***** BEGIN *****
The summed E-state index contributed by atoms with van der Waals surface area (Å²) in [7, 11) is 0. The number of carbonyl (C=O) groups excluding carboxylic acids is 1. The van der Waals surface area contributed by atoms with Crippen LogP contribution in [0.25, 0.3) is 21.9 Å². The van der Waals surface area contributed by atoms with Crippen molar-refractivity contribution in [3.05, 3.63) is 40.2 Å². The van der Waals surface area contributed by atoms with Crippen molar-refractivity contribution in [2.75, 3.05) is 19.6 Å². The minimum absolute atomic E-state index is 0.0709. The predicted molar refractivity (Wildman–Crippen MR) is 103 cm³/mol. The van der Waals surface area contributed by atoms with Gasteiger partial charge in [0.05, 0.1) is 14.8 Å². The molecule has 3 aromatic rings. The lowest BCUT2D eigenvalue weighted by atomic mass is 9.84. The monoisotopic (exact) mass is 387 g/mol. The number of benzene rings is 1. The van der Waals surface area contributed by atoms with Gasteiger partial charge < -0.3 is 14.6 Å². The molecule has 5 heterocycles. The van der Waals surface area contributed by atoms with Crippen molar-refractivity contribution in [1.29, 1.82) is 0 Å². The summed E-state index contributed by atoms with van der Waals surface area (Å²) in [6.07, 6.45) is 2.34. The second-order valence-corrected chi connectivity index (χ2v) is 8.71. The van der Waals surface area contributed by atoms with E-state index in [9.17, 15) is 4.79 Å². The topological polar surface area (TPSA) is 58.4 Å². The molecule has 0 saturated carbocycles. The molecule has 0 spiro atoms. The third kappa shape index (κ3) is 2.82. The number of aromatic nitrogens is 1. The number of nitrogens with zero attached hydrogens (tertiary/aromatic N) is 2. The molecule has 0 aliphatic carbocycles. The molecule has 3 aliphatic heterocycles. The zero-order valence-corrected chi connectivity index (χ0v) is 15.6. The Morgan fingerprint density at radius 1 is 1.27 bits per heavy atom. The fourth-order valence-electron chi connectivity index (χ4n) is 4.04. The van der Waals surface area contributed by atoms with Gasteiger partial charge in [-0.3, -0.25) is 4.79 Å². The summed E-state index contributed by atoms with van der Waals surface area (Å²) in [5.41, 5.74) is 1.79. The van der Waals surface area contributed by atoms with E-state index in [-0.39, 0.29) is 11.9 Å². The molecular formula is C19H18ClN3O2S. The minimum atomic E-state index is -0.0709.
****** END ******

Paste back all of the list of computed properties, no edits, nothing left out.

The summed E-state index contributed by atoms with van der Waals surface area (Å²) in [7, 11) is 0. The number of carbonyl (C=O) groups excluding carboxylic acids is 1. The van der Waals surface area contributed by atoms with Crippen LogP contribution in [0.25, 0.3) is 21.9 Å². The van der Waals surface area contributed by atoms with Crippen molar-refractivity contribution in [3.05, 3.63) is 40.2 Å². The van der Waals surface area contributed by atoms with Crippen molar-refractivity contribution in [2.75, 3.05) is 19.6 Å². The minimum absolute atomic E-state index is 0.0709. The predicted molar refractivity (Wildman–Crippen MR) is 103 cm³/mol. The van der Waals surface area contributed by atoms with Gasteiger partial charge in [0.05, 0.1) is 14.8 Å². The molecule has 3 aromatic rings. The lowest BCUT2D eigenvalue weighted by atomic mass is 9.84. The monoisotopic (exact) mass is 387 g/mol. The number of benzene rings is 1. The van der Waals surface area contributed by atoms with Gasteiger partial charge < -0.3 is 14.6 Å². The molecule has 5 heterocycles. The van der Waals surface area contributed by atoms with Crippen molar-refractivity contribution in [1.29, 1.82) is 0 Å². The summed E-state index contributed by atoms with van der Waals surface area (Å²) in [6.07, 6.45) is 2.34. The second-order valence-corrected chi connectivity index (χ2v) is 8.71. The van der Waals surface area contributed by atoms with E-state index in [9.17, 15) is 4.79 Å². The topological polar surface area (TPSA) is 58.4 Å². The molecule has 0 saturated carbocycles. The molecule has 0 spiro atoms. The third kappa shape index (κ3) is 2.82. The number of aromatic nitrogens is 1. The number of nitrogens with zero attached hydrogens (tertiary/aromatic N) is 2. The molecule has 0 aliphatic carbocycles. The molecule has 3 aliphatic heterocycles. The zero-order valence-corrected chi connectivity index (χ0v) is 15.6. The Morgan fingerprint density at radius 1 is 1.27 bits per heavy atom. The fourth-order valence-electron chi connectivity index (χ4n) is 4.04. The van der Waals surface area contributed by atoms with Gasteiger partial charge in [-0.3, -0.25) is 4.79 Å². The summed E-state index contributed by atoms with van der Waals surface area (Å²) in [5.41, 5.74) is 1.79. The van der Waals surface area contributed by atoms with E-state index in [-0.39, 0.29) is 11.9 Å². The molecular formula is C19H18ClN3O2S. The minimum atomic E-state index is -0.0709.